A beaming Virgil Van Dijk holds up his Celtic jersey for the first time. He then walks out of the tunnel at Parkhead, in awe of the towering Jock Stein & Lisbon Lions stands.
Upon giving his initial press conference for the club, he also gave an intriguing & telling self-analysis, ‘I’m a strong defender and I’m good in the air, but I also like to play football on the ground…’ for a player to show such transparency & eagerness to improve, he is truly a man dedicated to his craft. As his career has progressed he has clearly taken all pointers on board as he is slowly but surely establishing himself as a defender capable for the highest level.
Fast forward to the Summer window of 2015 & Van Dijk was signed by the eagle eyed scouting department at Southampton, a club who lead pride themselves in buying low & selling high as this was proved again as they acquired the Dutchman for just £13 million whilst selling Dejan Lovren to Liverpool for an estimated £20 million the year before.
Slotting in Ronald Koeman’s plans nicely, Van Dijk took up the role of the modern day libero, aiding the team’s build-up play thus allowing them to hold a higher line, propelling the rapid fullbacks in Ryan Bertrand & Cedric Soares foward. As partner in crime José Fonte was better equipped at being the more ‘defensive’ defender of the two, Southampton benefited from their centre-backs being on the same wavelength. They were rarely miles apart when defending plus they produced 5 league goals combined, contributing at both ends of the field.
Southampton ended the 2015-16 Premier League season in 6th place. This was their highest finish in the Premier League era as they also only finished 3 points off of 4th placed Manchester City. They were commended as a squad for the quality, evident by the amount of praise received collectively & individually. Over the following Summer they saw key men such as Victor Wanyama, Sadio Mané & Graziano Pellè prized away from St.Mary’s. Virgil Van Dijk was firmly locked away, Southampton had already let most of their prize assets leave & they weren’t prepared to let another gem go.
This year could be the year he does leave but what will clubs be getting exactly if they do splash out on the 25 year old?
In his first game for Celtic, Van Dijk managed to score two headers & this was more a result of his ability than a stroke of luck. Van Dijk is 6ft 2 inches tall & is certainly a bulky individual, making him a force to be reckoned with in either penalty area. During his time at Celtic, a late run into the box followed by a powerful header became one of his many trademarks.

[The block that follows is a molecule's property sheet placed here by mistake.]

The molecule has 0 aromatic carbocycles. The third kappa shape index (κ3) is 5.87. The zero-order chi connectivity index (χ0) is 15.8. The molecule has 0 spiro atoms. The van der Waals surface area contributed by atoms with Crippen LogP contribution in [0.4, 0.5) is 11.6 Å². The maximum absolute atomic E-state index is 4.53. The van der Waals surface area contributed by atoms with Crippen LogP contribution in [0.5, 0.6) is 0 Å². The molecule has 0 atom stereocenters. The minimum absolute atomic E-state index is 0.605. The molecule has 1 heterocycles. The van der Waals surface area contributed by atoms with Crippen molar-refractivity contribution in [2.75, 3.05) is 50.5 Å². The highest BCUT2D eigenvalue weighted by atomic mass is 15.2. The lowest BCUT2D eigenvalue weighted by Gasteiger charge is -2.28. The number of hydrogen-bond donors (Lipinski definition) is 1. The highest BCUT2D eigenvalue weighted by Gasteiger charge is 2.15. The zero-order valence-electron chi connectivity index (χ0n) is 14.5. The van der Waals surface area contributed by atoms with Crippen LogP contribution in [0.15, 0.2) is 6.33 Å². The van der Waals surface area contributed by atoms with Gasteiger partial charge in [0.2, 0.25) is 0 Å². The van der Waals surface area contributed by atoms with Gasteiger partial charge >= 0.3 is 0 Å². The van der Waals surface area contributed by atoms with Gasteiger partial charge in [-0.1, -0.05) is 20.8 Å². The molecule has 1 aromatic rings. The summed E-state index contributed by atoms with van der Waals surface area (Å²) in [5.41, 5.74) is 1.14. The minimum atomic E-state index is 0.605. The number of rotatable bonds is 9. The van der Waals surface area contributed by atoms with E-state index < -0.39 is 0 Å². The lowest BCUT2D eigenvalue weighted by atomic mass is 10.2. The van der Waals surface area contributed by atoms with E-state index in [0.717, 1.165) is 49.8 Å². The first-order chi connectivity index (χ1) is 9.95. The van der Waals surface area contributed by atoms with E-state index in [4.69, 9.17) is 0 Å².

This year, Van Dijk has won 75% of his aerial duels this season which is the joint-highest in the league, only being matched on percentage by Jan Vertonghen who has registered just two more successful aerial duels.
For a centre-back to be so self-assured in the air it is reassuring to know that he can handle a league that has teams multiple that rely on the tried & tested long-ball tactic which is also something Van Dijk loathes & takes as a personal insult if tried against him.
Possessing the leap of a salmon, Van Dijk is clearly no slouch. He gets rid of danger before it even has a chance to develop but despite being a near unfaultable destroyer he is not totally adverse to the most beautiful part of the game; creating.
Distribution from the Back
Now this is where it gets interesting.
When a centre-back can help build up play with ease, it opens us a number of avenues for a team. They can play a higher defensive line as they can trust the centre-back to recycle the ball appropriately, they can also resort to the less favourable long ball style if needed but most importantly it is fundamental to a team who aim to keep possession or are looking to break a team that likes to defend deep.
Van Dijk is lucky to have had the benefit of playing in teams that either aim to or by default, have large amounts of possession therefore granting him the time & space on the ball to bring it out of defence. It also seems as though this year that he has honed in on this part of his game. Comparing his statistics from last season to this season, his pass accuracy has improved from 83% to 84%. It may see small but the margins at the top level are so slim that the most minor of improvements can become vast in the grand scheme of things. His forward passes per game have also improved from 31.24 to 36.86 per game.
Virgil Van Dijk has the furthest pass accuracy at Southampton for any outfield player, with an average pass length of around 22 metres. Many managers who have a possession based style may well have the Dutchman on their radars & rightly so, as the 25 year old certainly won’t be short of suitors come July.
Perhaps the least discussed dimension of his game, Virgil Van Dijk is also able to time many of his tackles & interceptions well. Although his career total of 33 yellow cards & 5 red cards to date doesn’t fully support this, he leads his team in total interceptions, clearances & blocks with Maya Yoshida only matching him in the last two metrics. He is at the stage where he is shedding his recklessness & clumsy tackling as he sands off the edges to develop himself into the best player he can be – and then some.
With Virgil Van Dijk also admitting that a personal ambition of his is to play in the Champions League, Southampton fans may poke holes in Claude Puel’s theory that Van Dijk is set to stay & if you add in interested parties such as Liverpool, Manchester City & Chelsea, you wouldn’t be wrong for believing a transfer away for the defender isn’t on the cards.
Photo Credit: Action Images
By: Ham Mpanga